FEATURED:

Majority of Americans say Trump and GOP responsible for the economy

Nearly twice as many registered voters said they thought President TrumpDonald John TrumpDemocrats slide in battle for Senate Trump believes Kushner relationship with Saudi crown prince a liability: report Christine Blasey Ford to be honored by Palo Alto City Council MORE was responsible for the current state of the economy compared to those who credited former President Obama, according to a new American Barometer survey. 

The poll, conducted by Hill.TV and the HarrisX polling company, found that 49 percent of respondents attributed today's economy to Trump, while 24 percent of respondents credited Obama. 

Twelve percent of respondents said Republicans in Congress were responsible, while eight percent credited congressional Democrats. 

The American Barometer also found that 43 percent of registered voters said they would describe the economy as "good."

The poll comes nearly a week after unemployment reached a 49-year-low in the U.S. for the month of September. 

The Department of Labor announced the unemployment rate fell to 3.7 percent in September, while the economy added 134,000 jobs for the month.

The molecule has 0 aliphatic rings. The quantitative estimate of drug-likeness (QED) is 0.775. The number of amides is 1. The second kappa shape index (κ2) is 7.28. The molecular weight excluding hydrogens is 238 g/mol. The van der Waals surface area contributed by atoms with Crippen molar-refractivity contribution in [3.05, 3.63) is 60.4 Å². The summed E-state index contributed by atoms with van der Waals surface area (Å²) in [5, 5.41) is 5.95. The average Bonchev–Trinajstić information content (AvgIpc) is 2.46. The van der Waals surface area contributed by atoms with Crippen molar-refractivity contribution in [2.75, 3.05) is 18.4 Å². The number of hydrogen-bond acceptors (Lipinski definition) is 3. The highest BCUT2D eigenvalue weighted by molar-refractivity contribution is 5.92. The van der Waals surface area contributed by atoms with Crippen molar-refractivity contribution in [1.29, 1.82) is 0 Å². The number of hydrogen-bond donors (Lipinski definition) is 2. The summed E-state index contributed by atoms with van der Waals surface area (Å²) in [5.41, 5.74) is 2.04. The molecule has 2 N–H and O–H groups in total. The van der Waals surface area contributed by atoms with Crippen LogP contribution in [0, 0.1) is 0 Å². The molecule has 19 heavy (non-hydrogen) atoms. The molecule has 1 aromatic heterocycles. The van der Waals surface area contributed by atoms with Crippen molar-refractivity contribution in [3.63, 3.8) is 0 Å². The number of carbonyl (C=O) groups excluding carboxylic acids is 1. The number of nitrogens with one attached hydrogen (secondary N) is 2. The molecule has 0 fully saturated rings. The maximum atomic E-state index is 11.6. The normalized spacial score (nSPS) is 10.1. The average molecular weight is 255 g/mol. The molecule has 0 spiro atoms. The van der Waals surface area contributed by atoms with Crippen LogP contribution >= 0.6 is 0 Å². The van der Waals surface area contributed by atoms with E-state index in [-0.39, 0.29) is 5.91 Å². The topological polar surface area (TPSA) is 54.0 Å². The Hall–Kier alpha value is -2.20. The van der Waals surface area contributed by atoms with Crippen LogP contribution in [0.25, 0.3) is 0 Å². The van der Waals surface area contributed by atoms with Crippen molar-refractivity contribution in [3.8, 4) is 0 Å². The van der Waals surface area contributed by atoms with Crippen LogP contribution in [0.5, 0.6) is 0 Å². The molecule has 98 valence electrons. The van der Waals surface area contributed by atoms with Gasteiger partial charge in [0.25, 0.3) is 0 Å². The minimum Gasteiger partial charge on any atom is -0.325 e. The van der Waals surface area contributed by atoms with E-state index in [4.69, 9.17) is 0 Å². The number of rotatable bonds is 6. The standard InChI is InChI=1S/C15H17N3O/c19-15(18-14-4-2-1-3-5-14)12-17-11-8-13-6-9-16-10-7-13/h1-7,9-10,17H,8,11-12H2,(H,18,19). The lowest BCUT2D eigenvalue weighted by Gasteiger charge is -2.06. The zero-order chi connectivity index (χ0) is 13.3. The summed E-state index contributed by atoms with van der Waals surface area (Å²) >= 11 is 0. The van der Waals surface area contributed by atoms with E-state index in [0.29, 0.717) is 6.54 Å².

Trump and Republicans have repeatedly taken credit for the growing economy, while Democrats have insisted the growth would not have happened without Obama's policies. 

"When you look at numbers like that you have to be cognizant of the fact that these days, those expressions about positive views about the economy reflect as much about politics as they do about economics," Democratic pollster Mark Mellman, CEO of the Mellman Group, told Hill.TV's Joe Concha on "What America's Thinking."

"That is to say people who like the president say the economy is good. People who don't like the president say the economy is bad," he continued. 

"If you add the Republicans Congress into that, Republicans are doing a lot better than their vote totals right now," Marist Poll.

The American Barometer, which was conducted on October 6-7 among 1,000 registered voters. The sampling margin of error is plus or minus 3.1 percentage points. 

— Julia Manchester